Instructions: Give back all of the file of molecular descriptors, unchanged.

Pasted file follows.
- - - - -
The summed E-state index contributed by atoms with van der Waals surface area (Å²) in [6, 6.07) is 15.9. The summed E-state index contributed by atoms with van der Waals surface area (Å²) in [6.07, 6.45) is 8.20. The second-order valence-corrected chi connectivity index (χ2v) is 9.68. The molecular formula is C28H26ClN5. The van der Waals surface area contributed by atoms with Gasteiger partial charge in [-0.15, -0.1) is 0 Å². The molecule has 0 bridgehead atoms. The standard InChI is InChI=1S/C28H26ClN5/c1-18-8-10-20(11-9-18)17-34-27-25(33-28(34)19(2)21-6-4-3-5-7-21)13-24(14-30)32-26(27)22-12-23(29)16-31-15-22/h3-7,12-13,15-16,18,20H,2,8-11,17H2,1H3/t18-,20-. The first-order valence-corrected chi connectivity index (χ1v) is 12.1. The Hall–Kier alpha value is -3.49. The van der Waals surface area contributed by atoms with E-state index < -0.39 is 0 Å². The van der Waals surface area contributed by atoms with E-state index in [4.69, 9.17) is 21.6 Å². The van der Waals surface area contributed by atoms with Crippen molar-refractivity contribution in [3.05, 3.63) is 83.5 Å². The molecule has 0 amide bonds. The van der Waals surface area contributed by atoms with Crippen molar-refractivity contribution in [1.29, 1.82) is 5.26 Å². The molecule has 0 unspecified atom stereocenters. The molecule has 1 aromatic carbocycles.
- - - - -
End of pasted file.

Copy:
The summed E-state index contributed by atoms with van der Waals surface area (Å²) in [6, 6.07) is 15.9. The summed E-state index contributed by atoms with van der Waals surface area (Å²) in [6.07, 6.45) is 8.20. The second-order valence-corrected chi connectivity index (χ2v) is 9.68. The molecular formula is C28H26ClN5. The van der Waals surface area contributed by atoms with Gasteiger partial charge in [-0.15, -0.1) is 0 Å². The molecule has 0 bridgehead atoms. The standard InChI is InChI=1S/C28H26ClN5/c1-18-8-10-20(11-9-18)17-34-27-25(33-28(34)19(2)21-6-4-3-5-7-21)13-24(14-30)32-26(27)22-12-23(29)16-31-15-22/h3-7,12-13,15-16,18,20H,2,8-11,17H2,1H3/t18-,20-. The first-order valence-corrected chi connectivity index (χ1v) is 12.1. The Hall–Kier alpha value is -3.49. The van der Waals surface area contributed by atoms with E-state index < -0.39 is 0 Å². The van der Waals surface area contributed by atoms with E-state index in [4.69, 9.17) is 21.6 Å². The van der Waals surface area contributed by atoms with Crippen molar-refractivity contribution in [3.05, 3.63) is 83.5 Å². The molecule has 0 amide bonds. The van der Waals surface area contributed by atoms with Crippen molar-refractivity contribution in [1.29, 1.82) is 5.26 Å². The molecule has 0 unspecified atom stereocenters. The molecule has 1 aromatic carbocycles.